SUSTAINABILITY

New OGCI report keys in on carbon capture potential and company successes

Report looks at the value and opportunities for deployment of carbon capture, utilization and storage (CCUS) in Saudi Arabia.

New OGCI report keys in on carbon capture potential and company successes

The Oil and Gas Climate Initiative (OGCI), a CEO-led initiative to deliver tangible, credible, transparent, and integrated contributions to climate change solutions, of which Aramco is a founding member, released a report that looks at the value and opportunities for deployment of carbon capture, utilization and storage (CCUS) in Saudi Arabia.

In 2020, the inaugural CCUS conference was held in Saudi Arabia, and this report builds on that engagement. The report outlines the Kingdom’s experience to date with CCUS and its potential as a decarbonization tool for domestic power, desalination, and heavy industry, which account for two-thirds of Saudi Arabia’s carbon dioxide (CO2) emissions. In addition, the report explores the value for Saudi Arabia of leveraging CCUS to accelerate diversification, creating jobs and shifting exports away from reliance on oil and gas and toward low carbon products and services. 

In the short and medium term, these include exports of low carbon hydrogen, as well as low carbon petrochemicals, steel and aluminum, enabled by CCUS. Long-term opportunities include using CO2 as a feedstock for synthetic fuels and using negative emissions technologies to remove CO2 from the atmosphere. 

The report outlines business models that could be relevant for scaling up CCUS deployment, highlights potential hub locations in the country, and raises the opportunity for collaboration across the Gulf States to link hubs into a larger CCUS network — a topic OGCI is exploring further this year.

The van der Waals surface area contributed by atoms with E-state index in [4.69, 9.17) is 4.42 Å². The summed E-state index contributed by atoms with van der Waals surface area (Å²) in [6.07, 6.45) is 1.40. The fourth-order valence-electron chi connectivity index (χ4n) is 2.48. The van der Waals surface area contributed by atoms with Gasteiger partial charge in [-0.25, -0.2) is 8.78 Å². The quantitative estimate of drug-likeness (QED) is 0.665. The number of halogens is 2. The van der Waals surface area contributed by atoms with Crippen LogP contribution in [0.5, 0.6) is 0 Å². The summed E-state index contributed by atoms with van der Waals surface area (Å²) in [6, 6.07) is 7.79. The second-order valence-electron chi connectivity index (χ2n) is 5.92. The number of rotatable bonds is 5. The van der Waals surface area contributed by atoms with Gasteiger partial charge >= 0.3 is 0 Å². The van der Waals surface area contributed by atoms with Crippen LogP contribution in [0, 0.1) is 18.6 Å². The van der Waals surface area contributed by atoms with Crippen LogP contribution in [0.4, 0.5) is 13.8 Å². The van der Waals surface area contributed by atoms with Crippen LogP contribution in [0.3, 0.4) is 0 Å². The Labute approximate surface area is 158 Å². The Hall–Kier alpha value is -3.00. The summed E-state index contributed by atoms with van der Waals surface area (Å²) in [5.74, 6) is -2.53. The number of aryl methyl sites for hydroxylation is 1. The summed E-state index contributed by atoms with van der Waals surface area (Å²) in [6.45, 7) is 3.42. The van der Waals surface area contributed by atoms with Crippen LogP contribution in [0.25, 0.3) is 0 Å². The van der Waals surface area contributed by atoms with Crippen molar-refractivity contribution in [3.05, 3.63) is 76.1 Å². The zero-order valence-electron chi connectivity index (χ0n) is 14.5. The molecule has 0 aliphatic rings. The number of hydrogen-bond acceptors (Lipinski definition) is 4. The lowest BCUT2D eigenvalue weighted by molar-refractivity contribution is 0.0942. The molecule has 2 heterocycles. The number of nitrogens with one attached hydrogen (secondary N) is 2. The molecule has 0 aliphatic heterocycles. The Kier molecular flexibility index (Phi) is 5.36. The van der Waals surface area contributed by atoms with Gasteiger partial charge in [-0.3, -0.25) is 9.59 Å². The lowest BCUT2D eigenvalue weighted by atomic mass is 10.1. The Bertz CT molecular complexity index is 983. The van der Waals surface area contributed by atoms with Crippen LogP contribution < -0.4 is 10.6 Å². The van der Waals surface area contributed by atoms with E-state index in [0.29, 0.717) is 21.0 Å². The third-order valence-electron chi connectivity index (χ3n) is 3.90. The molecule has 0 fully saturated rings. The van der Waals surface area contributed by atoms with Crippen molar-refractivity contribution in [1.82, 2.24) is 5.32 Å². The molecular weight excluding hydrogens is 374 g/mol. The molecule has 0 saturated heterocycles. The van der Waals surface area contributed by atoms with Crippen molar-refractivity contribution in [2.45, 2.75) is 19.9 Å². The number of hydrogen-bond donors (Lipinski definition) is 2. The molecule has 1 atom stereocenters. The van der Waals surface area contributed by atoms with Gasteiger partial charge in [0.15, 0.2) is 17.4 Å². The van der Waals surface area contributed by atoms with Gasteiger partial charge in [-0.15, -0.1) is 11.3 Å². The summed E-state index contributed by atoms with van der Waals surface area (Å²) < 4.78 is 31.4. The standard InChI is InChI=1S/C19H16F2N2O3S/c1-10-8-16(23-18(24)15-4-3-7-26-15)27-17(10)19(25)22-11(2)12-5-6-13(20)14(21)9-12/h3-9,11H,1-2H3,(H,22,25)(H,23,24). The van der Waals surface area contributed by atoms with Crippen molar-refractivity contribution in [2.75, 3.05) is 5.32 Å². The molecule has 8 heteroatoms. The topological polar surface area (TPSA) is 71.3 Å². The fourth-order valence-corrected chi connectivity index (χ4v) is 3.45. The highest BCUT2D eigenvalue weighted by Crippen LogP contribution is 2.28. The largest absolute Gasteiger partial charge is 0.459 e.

The potential of CCUS in Saudi Arabia

The report highlights the fact that Saudi Arabia already has extensive expertise across the CCUS value chain, with two CCUS projects in operation and a high-level of international collaboration on CCUS:

• Aramco’s ‘Uthmaniyah demonstration project uses CO2 for enhanced oil recovery injection. 

• SABIC has a carbon utilization project aimed at enhanced chemicals production. 

• Saudi Arabia is a member of a wide range of international CCUS collaborations such as the Clean Energy Ministerial CCUS initiative, the Carbon Sequestration Leadership Forum, and the Mission Innovation Carbon Capture Challenge, driving research, technology, and policy development for CCUS scale up.

Alongside climate benefits, CCUS has the potential to support several key goals in Saudi Arabia’s Vision 2030, such as economic diversification, job creation, and sustainable development. 

The report highlights that CCUS can help protect existing high value jobs and unlock significant future opportunities, including the export of clean hydrogen and additional low carbon products such as petrochemicals and steel. It goes on to note that Saudi Arabia could also opt to develop CO2 storage resources to provide storage as a service to other countries that want to decarbonize their industrial sectors, but do not have suitable storage capacity.

You are currently using an older browser. Please note that using a more modern browser such as Microsoft Edge might improve the user experience. Download Microsoft Edge